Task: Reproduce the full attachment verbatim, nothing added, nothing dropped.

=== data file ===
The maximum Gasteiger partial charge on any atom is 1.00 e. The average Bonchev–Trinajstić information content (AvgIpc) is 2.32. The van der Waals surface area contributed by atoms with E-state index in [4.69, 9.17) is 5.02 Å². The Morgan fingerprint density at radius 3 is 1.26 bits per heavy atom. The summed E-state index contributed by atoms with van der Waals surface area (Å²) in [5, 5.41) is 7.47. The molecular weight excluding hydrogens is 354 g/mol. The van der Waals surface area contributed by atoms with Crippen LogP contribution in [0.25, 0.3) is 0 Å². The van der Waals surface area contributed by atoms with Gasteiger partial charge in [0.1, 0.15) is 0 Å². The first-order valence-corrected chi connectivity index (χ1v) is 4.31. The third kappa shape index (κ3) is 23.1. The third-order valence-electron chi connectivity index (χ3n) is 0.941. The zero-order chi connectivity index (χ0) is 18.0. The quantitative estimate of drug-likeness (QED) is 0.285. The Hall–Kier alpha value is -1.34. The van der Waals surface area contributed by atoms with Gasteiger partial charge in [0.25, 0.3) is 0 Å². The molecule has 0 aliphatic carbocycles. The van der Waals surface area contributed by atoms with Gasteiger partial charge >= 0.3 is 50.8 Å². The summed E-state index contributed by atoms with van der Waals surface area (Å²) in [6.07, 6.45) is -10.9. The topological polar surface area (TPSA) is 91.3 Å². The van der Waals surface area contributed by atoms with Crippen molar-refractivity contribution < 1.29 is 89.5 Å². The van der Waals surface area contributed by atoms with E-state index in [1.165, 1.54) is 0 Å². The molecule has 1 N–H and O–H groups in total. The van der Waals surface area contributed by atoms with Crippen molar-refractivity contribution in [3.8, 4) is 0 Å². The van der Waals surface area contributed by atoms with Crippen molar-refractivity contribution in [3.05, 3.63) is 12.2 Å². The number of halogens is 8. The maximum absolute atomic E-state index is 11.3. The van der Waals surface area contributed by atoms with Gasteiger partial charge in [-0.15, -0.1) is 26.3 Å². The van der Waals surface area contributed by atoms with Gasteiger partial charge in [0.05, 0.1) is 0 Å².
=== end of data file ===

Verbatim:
The maximum Gasteiger partial charge on any atom is 1.00 e. The average Bonchev–Trinajstić information content (AvgIpc) is 2.32. The van der Waals surface area contributed by atoms with E-state index in [4.69, 9.17) is 5.02 Å². The Morgan fingerprint density at radius 3 is 1.26 bits per heavy atom. The summed E-state index contributed by atoms with van der Waals surface area (Å²) in [5, 5.41) is 7.47. The molecular weight excluding hydrogens is 354 g/mol. The van der Waals surface area contributed by atoms with Crippen LogP contribution in [0.25, 0.3) is 0 Å². The van der Waals surface area contributed by atoms with Gasteiger partial charge in [0.1, 0.15) is 0 Å². The first-order valence-corrected chi connectivity index (χ1v) is 4.31. The third kappa shape index (κ3) is 23.1. The third-order valence-electron chi connectivity index (χ3n) is 0.941. The zero-order chi connectivity index (χ0) is 18.0. The quantitative estimate of drug-likeness (QED) is 0.285. The Hall–Kier alpha value is -1.34. The van der Waals surface area contributed by atoms with Gasteiger partial charge in [0.25, 0.3) is 0 Å². The molecule has 0 aliphatic carbocycles. The van der Waals surface area contributed by atoms with Gasteiger partial charge >= 0.3 is 50.8 Å². The summed E-state index contributed by atoms with van der Waals surface area (Å²) in [6.07, 6.45) is -10.9. The topological polar surface area (TPSA) is 91.3 Å². The van der Waals surface area contributed by atoms with Crippen molar-refractivity contribution < 1.29 is 89.5 Å². The van der Waals surface area contributed by atoms with E-state index in [1.165, 1.54) is 0 Å². The molecule has 1 N–H and O–H groups in total. The van der Waals surface area contributed by atoms with Crippen molar-refractivity contribution in [3.8, 4) is 0 Å². The van der Waals surface area contributed by atoms with Crippen molar-refractivity contribution in [3.05, 3.63) is 12.2 Å². The number of halogens is 8. The maximum absolute atomic E-state index is 11.3. The van der Waals surface area contributed by atoms with Gasteiger partial charge in [-0.15, -0.1) is 26.3 Å². The van der Waals surface area contributed by atoms with Gasteiger partial charge in [0.05, 0.1) is 0 Å².